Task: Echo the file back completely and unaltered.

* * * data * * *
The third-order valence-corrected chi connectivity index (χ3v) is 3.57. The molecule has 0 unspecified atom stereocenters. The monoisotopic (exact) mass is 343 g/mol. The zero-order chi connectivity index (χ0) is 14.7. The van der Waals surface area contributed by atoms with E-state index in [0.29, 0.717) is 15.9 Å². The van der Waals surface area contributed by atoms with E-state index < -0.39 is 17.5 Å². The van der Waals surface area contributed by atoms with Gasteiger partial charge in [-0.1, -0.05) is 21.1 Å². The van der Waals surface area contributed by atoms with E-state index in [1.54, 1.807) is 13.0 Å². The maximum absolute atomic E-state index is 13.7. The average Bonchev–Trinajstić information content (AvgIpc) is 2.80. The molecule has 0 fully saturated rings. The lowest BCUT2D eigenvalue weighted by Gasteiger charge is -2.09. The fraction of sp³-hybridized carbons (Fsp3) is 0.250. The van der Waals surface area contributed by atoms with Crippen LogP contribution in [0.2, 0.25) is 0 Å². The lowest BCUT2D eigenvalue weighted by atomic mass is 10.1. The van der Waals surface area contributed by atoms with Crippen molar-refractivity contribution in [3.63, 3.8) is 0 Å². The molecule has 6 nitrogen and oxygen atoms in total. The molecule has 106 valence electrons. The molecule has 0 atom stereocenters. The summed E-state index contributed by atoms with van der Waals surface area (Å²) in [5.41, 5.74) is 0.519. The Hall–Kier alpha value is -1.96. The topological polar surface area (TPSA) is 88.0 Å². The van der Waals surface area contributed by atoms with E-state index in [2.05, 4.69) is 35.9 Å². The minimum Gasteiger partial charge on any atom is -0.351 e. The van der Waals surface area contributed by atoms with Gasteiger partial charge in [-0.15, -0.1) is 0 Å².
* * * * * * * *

The third-order valence-corrected chi connectivity index (χ3v) is 3.57. The molecule has 0 unspecified atom stereocenters. The monoisotopic (exact) mass is 343 g/mol. The zero-order chi connectivity index (χ0) is 14.7. The van der Waals surface area contributed by atoms with E-state index in [0.29, 0.717) is 15.9 Å². The van der Waals surface area contributed by atoms with E-state index < -0.39 is 17.5 Å². The van der Waals surface area contributed by atoms with Gasteiger partial charge in [-0.1, -0.05) is 21.1 Å². The van der Waals surface area contributed by atoms with E-state index in [1.54, 1.807) is 13.0 Å². The maximum absolute atomic E-state index is 13.7. The average Bonchev–Trinajstić information content (AvgIpc) is 2.80. The molecule has 0 fully saturated rings. The lowest BCUT2D eigenvalue weighted by Gasteiger charge is -2.09. The fraction of sp³-hybridized carbons (Fsp3) is 0.250. The van der Waals surface area contributed by atoms with Crippen LogP contribution in [0.2, 0.25) is 0 Å². The lowest BCUT2D eigenvalue weighted by atomic mass is 10.1. The van der Waals surface area contributed by atoms with Crippen molar-refractivity contribution in [3.63, 3.8) is 0 Å². The molecule has 6 nitrogen and oxygen atoms in total. The molecule has 106 valence electrons. The molecule has 0 atom stereocenters. The summed E-state index contributed by atoms with van der Waals surface area (Å²) in [5.41, 5.74) is 0.519. The Hall–Kier alpha value is -1.96. The topological polar surface area (TPSA) is 88.0 Å². The van der Waals surface area contributed by atoms with E-state index in [2.05, 4.69) is 35.9 Å². The minimum Gasteiger partial charge on any atom is -0.351 e. The van der Waals surface area contributed by atoms with Gasteiger partial charge in [-0.15, -0.1) is 0 Å².